Wow, Matthew Gardner had upbeat things to say about Seattle real estate. Thats absolutely no surprise since he has been feeding off the fat of the developers for the past 10 years. Don’t get me wrong, I too believe in the puget sound market. Job growth, growth management act, geographical constraints, they all point to a robust market. It just kinda bugs me to hear someone so far intrenched in the pocket of one condominium marketing company spout off like he is unbiased. Just watch who is guarding the hen house. You will see in downtown, it is the same pack of snake oil sales people. Nyhus Communications, Matthew Gardner, REALOGIC, a regular triad of egos. Do you own research don’t be fooled into thinking that because you paid them to see their sales event, they are anything more than they are.

  • Master Popular

    Wow, Matthew Gardner had upbeat things to say about Seattle real estate. Thats absolutely no surprise since he has been feeding off the fat of the developers for the past 10 years. Don’t get me wrong, I too believe in the puget sound market. Job growth, growth management act, geographical constraints, they all point to a robust market. It just kinda bugs me to hear someone so far intrenched in the pocket of one condominium marketing company spout off like he is unbiased. Just watch who is guarding the hen house. You will see in downtown, it is the same pack of snake oil sales people. Nyhus Communications, Matthew Gardner, REALOGIC, a regular triad of egos. Do you own research don’t be fooled into thinking that because you paid them to see their sales event, they are anything more than they are.

  • jo

    Agree with you master

    Like Realogistics is going to hire a speaker to come in and give anything BUT a rosy picture of downtown Seattle.

  • jo

    Agree with you master

    Like Realogistics is going to hire a speaker to come in and give anything BUT a rosy picture of downtown Seattle.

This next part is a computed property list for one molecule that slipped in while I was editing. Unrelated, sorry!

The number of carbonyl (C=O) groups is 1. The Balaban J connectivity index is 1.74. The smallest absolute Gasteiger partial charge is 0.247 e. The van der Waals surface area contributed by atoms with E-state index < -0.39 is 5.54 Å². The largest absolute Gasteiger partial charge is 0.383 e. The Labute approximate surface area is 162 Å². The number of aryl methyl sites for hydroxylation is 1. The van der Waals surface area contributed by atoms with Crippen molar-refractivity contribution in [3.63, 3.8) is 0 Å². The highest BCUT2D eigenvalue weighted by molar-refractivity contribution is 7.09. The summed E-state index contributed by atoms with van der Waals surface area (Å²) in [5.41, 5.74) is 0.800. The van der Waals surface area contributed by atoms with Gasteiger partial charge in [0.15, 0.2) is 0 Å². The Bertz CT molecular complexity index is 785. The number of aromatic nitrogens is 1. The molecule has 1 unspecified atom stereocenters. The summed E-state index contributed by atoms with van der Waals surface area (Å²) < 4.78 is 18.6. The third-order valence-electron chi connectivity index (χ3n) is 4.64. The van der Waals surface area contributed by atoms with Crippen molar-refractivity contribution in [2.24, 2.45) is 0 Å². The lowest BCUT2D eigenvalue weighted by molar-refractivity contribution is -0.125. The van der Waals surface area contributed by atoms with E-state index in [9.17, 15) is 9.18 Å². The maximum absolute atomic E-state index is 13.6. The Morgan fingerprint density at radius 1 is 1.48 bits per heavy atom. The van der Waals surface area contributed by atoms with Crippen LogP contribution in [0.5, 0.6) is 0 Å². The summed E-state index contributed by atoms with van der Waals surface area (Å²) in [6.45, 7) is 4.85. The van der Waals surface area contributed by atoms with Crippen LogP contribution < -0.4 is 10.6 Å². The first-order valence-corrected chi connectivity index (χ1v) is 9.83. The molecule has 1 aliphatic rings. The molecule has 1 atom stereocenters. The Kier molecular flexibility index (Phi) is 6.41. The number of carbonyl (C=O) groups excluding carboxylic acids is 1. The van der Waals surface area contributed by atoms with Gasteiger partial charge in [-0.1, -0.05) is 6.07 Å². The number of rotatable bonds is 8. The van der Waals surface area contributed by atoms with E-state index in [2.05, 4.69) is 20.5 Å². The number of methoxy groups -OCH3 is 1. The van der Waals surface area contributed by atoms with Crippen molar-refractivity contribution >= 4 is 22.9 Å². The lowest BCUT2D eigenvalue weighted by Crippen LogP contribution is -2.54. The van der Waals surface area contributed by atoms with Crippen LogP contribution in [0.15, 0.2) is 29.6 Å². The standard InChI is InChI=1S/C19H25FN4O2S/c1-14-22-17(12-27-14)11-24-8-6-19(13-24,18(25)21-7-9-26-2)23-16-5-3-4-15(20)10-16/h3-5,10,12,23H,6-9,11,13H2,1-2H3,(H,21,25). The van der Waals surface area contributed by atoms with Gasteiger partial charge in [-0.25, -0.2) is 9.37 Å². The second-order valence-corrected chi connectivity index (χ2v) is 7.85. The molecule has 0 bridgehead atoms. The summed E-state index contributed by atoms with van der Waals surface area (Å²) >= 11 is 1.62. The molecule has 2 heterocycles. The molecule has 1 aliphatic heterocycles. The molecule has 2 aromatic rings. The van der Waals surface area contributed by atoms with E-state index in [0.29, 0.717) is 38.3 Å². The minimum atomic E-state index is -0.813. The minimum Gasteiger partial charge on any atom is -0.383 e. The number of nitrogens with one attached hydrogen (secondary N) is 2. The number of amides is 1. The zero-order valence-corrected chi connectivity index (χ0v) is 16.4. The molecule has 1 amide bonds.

• Matthew

    It’s all about the money. As long as people can obtain financing, they will continue to buy. Once that dries up, all bets are off.

  • Matthew

    It’s all about the money. As long as people can obtain financing, they will continue to buy. Once that dries up, all bets are off.

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  • http://twitter.com/mattgoyer mattgoyer

    I’m curious to know who would provide a good contrarain view to counter the opinions of those who presented this past weekend. Does anyone know of someone?

  • http://blog.mattgoyer.com Matt

    I’m curious to know who would provide a good contrarain view to counter the opinions of those who presented this past weekend. Does anyone know of someone?

  • Matthew
  • Matthew
  • Dan

    “The Tim” seems to be wrapped up in his own renter vs. idiot buyer mentality. I find that “synthetik” seems to be a pretty intelligent, balanced guy over on seattlebubble.

  • Dan

    “The Tim” seems to be wrapped up in his own renter vs. idiot buyer mentality. I find that “synthetik” seems to be a pretty intelligent, balanced guy over on seattlebubble.

  • Dan

    oh crap, wups! Not Synthetik, I meant Eleua. He’s one guy whose message doesn’t get lost in the delivery.

  • Dan

    oh crap, wups! Not Synthetik, I meant Eleua. He’s one guy whose message doesn’t get lost in the delivery.

  • EconE

    ditto…Eleua

  • EconE

    ditto…Eleua

  • http://seattlebubble.com/ The Tim

    The Tim seems to be wrapped up in his own renter vs. idiot buyer mentality.

    Dan,

    I’m curious what you mean by that. Could you expand on that thought? I’m just trying to provide a useful source of information, analysis, and discussion. I wasn’t aware that I thought buyers were idiots, let alone that I am “wrapped up” in it enough to detrimentally affect the conversation.

    Please explain?

  • http://seattlebubble.com/ The Tim

    “The Tim” seems to be wrapped up in his own renter vs. idiot buyer mentality.